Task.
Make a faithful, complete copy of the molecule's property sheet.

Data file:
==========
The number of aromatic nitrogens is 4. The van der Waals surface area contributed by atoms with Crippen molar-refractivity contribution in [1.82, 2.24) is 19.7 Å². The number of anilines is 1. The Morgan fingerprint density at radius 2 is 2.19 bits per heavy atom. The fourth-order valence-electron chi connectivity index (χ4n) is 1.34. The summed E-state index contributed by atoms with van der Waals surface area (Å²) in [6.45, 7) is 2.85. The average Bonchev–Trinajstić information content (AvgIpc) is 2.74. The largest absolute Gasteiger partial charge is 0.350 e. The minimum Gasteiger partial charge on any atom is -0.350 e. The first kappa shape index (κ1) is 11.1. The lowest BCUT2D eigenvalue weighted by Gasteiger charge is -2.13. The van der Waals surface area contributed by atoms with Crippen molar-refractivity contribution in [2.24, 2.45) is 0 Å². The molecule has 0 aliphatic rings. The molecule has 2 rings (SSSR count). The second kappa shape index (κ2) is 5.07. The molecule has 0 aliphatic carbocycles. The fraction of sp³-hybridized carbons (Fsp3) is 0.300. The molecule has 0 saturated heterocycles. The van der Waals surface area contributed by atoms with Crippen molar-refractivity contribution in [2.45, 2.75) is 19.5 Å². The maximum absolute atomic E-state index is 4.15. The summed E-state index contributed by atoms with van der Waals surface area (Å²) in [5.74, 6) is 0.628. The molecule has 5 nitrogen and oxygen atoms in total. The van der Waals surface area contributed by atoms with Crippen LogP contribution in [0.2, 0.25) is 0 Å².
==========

The number of aromatic nitrogens is 4. The van der Waals surface area contributed by atoms with Crippen molar-refractivity contribution in [1.82, 2.24) is 19.7 Å². The number of anilines is 1. The Morgan fingerprint density at radius 2 is 2.19 bits per heavy atom. The fourth-order valence-electron chi connectivity index (χ4n) is 1.34. The summed E-state index contributed by atoms with van der Waals surface area (Å²) in [6.45, 7) is 2.85. The average Bonchev–Trinajstić information content (AvgIpc) is 2.74. The largest absolute Gasteiger partial charge is 0.350 e. The minimum Gasteiger partial charge on any atom is -0.350 e. The first kappa shape index (κ1) is 11.1. The lowest BCUT2D eigenvalue weighted by Gasteiger charge is -2.13. The van der Waals surface area contributed by atoms with Crippen molar-refractivity contribution in [2.24, 2.45) is 0 Å². The molecule has 0 aliphatic rings. The molecule has 2 rings (SSSR count). The second kappa shape index (κ2) is 5.07. The molecule has 0 aliphatic carbocycles. The fraction of sp³-hybridized carbons (Fsp3) is 0.300. The molecule has 0 saturated heterocycles. The van der Waals surface area contributed by atoms with Crippen molar-refractivity contribution in [2.45, 2.75) is 19.5 Å². The maximum absolute atomic E-state index is 4.15. The summed E-state index contributed by atoms with van der Waals surface area (Å²) in [5.74, 6) is 0.628. The molecule has 5 nitrogen and oxygen atoms in total. The van der Waals surface area contributed by atoms with Crippen LogP contribution in [0.2, 0.25) is 0 Å².